"Alex Lifeson is a god – I remember watching this on video and thinking: ‘One day I’m going have a guitar like that and I’m going to know how to play it.’ I never knew rock music could uplift, astound and move you in that way. It took me to Planet Rush. The addiction started, and I’ve now seen them over 50 times.
"I never knew rock music could astound in this way. I went to Planet Rush."
7. Brian May
Steve Vai: "I don’t think enough is really said about the brilliance of Brian May’s guitar playing, in the sense that it’s overshadowed by the greatness of the music itself. The Queen II album was one of those pivotal moments that just nailed me to the wall. I was a little kid, and being a guitar player and hearing Brian…
"He’s probably one of the top identifiable guitar players, even more so than Jeff Beck and Page and Clapton. They’re all so identifiable but Brian May had such a tone in his head and in his fingers, it speaks volumes. He is a genius. The way that he can perfectly and seamlessly orchestrate guitars? His contribution to orchestrated guitars is unprecedented. There was nothing like it. To me it was like when Edward Van Halen came along and just reshaped the sound of electric guitar. That’s what I heard in Brian May’s playing. It’s something that’s inherent in the brain of the guitar player.
"I remember working with Frank Zappa for the first time. I had just moved out to Los Angeles, nobody knew me, I was just this little kid, 21 years old. I went to the Rainbow Bar & Grill and Brian May was there. I couldn’t believe it – that Brian May was standing there. And I mustered up every little bit of courage and went up to him and said: “Brian May, oh my god, it’s really you. Thank you so much for everything you’ve done. I play guitar, I’m here in town with Frank Zappa.” He said: “Oh, really? Why don’t you come down to our rehearsal?”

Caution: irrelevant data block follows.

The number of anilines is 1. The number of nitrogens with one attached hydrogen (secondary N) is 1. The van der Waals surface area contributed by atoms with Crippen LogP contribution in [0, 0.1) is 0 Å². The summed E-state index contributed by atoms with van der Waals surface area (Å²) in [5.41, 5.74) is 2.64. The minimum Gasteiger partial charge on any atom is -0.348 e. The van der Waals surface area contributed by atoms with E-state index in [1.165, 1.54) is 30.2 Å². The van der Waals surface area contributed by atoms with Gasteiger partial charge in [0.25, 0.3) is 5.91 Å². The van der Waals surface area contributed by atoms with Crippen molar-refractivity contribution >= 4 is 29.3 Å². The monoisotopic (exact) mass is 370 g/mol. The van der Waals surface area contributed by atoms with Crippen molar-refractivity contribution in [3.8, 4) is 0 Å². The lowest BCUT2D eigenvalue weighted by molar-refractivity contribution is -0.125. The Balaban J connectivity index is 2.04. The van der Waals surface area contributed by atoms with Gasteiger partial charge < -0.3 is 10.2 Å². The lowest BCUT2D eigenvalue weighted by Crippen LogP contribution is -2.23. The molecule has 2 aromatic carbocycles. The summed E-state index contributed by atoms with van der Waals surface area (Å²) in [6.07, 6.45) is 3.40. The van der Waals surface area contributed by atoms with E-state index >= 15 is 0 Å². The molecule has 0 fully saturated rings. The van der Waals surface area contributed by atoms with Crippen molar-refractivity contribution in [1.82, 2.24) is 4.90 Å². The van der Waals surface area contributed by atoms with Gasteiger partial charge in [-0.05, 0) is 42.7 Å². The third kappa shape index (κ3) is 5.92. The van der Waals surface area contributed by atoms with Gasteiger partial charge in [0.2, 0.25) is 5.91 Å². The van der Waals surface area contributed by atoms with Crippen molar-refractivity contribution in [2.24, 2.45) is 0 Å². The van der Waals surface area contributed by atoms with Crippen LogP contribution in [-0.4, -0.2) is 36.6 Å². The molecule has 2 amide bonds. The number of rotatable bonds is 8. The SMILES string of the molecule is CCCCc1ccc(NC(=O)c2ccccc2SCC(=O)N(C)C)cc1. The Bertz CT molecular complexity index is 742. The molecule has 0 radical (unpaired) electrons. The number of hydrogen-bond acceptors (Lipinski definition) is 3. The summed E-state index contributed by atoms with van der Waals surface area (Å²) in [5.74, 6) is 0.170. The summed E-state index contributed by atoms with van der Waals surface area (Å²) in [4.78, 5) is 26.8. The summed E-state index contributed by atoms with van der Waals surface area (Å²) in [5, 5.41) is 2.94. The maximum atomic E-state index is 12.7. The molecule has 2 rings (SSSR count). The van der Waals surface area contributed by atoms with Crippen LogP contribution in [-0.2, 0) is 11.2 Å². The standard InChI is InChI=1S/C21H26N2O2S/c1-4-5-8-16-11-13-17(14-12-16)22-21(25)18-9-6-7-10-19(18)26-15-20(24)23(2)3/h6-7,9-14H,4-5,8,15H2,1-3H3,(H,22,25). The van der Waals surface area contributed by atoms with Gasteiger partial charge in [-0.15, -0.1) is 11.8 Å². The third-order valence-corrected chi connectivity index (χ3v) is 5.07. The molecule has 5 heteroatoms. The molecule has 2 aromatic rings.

"I went down and he brought me up on the stage and he let me play the guitar – the guitar that he built with his dad. I couldn’t even believe that I was touching this instrument! He was so kind and so warm, and for who? This kid, you know? And I played his guitar and it sounded like Steve Vai. Then when he played it it sounded just like Brian May. It was very apparent to me that his tone is in his fingers and his head.
"He’s a class act from head to toe and it shows in his playing. I can listen to any player and pantomime their sound, but I can’t do Brian May. He’s just walking on higher ground."
6. Stevie Ray Vaughan
Joanne Shaw Taylor: "Stevie Ray Vaughan was the gateway artist for me and for so many of my generation, in the same way that Eric Clapton was for an earlier generation. He made the blues slightly more commercial and easier to relate to for me as a teenager.
"What he did made me appreciate other blues artists as well. For example, after listening to Stevie, I was able to understand somebody like T-Bone Walker much more. As a teenage girl growing up in England I couldn’t really relate to T-Bone Walker, but Stevie just whacked the whole thing up into a package that I could get into. And it wasn’t just T-Bone – Stevie also opened up the way for me to understand BB King and Albert Collins as well."
5. Eric Clapton
Edward Van Halen: "Clapton was it. I knew every note he played. Mammoth – me, Alex [Van Halen] and a bass player we knew – were the junior Cream.